As a gori (who’s been lucky enough to have been to India and Sri Lanka several times, and also to Latin America and West Africa), after reading your blog and the subsequent comments, I gotta jump in.
You ask “…why in the passport office does her camera linger on the huge dumps of files stacked on shelves if not to point out our backwardness in not having computers ? Can you tell me why she devotes almost 30 seconds in showing an administrative worker using her creaky old typewriter?”
To point out bureaucratic inefficiency maybe? Though my experience with the Indian consulate in NYC has been nothing but pleasant, if you’ve been reading India Abroad in the past year, you will recall that your fellow countrymen themselves have howled over the poor service they received there, over and over. That’s what a journalist does, isn’t it? Shine a light on things that are not quite right in the hope of shaking things up.
As you will have seen on blogs in India, there was a massive outcry from Indian citizens about their own government allowing conditions to exist that made the deadly rains in Bombay as lethal as they were. It’s not a secret that, well, yes, there is a bit of a bureaucracy problem in India. Would you deny that? Don’t get me wrong, it’s not a condemnation on my part of the nation of India, how stupid would that be. I’m just repeating what I’ve heard again and again from Indian friends and read so much about in India media.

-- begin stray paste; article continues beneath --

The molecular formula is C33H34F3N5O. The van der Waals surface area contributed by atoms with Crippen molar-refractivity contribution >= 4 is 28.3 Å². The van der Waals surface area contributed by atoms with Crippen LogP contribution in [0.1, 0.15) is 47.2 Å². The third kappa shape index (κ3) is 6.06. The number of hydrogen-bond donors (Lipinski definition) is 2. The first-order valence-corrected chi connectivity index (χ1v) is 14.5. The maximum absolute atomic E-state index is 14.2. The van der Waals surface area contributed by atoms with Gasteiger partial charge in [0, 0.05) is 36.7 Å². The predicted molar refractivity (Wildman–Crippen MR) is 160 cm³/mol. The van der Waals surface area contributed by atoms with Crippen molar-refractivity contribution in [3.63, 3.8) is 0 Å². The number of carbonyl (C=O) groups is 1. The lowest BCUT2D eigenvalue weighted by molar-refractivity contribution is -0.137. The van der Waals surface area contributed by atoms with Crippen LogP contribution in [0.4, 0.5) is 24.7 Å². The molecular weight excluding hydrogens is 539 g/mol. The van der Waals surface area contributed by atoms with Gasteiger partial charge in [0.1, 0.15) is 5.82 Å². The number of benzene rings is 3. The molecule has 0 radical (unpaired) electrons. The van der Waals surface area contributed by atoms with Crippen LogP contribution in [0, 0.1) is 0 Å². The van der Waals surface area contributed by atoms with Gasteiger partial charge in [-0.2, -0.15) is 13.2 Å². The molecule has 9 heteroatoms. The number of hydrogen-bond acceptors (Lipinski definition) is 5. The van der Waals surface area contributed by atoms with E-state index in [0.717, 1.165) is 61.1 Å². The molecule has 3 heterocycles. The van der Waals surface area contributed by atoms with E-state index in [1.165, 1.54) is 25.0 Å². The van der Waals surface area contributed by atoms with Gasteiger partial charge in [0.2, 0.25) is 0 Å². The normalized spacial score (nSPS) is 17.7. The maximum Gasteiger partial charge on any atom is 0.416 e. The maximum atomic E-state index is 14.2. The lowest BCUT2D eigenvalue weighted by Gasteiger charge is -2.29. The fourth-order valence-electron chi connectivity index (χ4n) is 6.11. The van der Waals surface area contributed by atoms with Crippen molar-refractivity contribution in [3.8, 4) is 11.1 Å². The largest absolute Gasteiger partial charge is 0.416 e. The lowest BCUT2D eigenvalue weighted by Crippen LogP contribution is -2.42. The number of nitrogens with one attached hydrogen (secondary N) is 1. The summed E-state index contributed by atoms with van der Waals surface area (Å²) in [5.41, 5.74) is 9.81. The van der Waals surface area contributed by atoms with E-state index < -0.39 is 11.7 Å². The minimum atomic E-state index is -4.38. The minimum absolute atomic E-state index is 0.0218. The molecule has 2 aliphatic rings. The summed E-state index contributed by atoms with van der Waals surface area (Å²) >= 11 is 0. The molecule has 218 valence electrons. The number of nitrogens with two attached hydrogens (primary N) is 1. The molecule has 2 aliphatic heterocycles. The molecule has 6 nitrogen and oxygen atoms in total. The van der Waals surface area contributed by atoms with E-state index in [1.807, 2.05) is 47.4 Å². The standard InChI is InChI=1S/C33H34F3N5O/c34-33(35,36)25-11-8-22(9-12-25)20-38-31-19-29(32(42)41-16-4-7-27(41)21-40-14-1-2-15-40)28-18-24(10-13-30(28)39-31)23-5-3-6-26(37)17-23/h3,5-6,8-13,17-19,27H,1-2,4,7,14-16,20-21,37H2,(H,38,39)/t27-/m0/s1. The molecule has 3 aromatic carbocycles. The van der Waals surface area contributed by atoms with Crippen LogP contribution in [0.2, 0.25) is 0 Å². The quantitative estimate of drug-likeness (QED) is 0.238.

On the whole white-people-love-to-look-at-brown-people’s-misery-and-feel-superior thing, hmmm, I don’t know about that. I seem to recall TV and newspapers in the US having a field day whenever there’s one of these child abuse stories about drug addicts or just plain old garden variety screwed up people who live in complete squalor, with lots of details of the feces all over the house and the kids in the midst of it.
So why cover, write about, film these stories? I think in some part, people are fascinated to see parts of the world they may never set foot in during their whole lives, even if it’s not all gleaming shiny happy people and Swiss watch efficiency on screen. Ok, I’m sure some people do see the poverty in Calcutta or Bombay or Bangkok as proof that God loves them, the Bible-toting, God-fearing Americans better than the brown heathens, but I think that’s a minority, certainly among people who would go to a cinema or rent BiB, or Salaam Bombay.
Also, people see something like BiB and do want to act and are often spurred on to do something, either by donating money or something more.
Which brings me to something else. What about Salaam Bombay or Pixote, both movies made by people about their own people/countries/cultures? Ok, Salaam Bombay is a movie, but how far from reality was it? Pixote the same; in fact they used many homeless kids in that movie. Is it only ok for “natives” to show the seamy underside (or the bloated bureaucracy, as it were)? If a white person does it, does he or she have to use a 2 to 1 ratio, showing at least 2 positive things about the subject/country/culture for every 1 negative thing shown?
And for Anonymous who talked about “MarÃa Full of Grace”, please give ME a break! MarÃa had a rather nice life in Colombia, lived in a quiet, small town, and had the same existence as many bored teenagers around the world. She got into financial difficulty because she became pregnant and didn’t want to replicae the difficult life her sister had, and that’s why she left to come north: economic reasons. It’s not like she was living in squalor back home.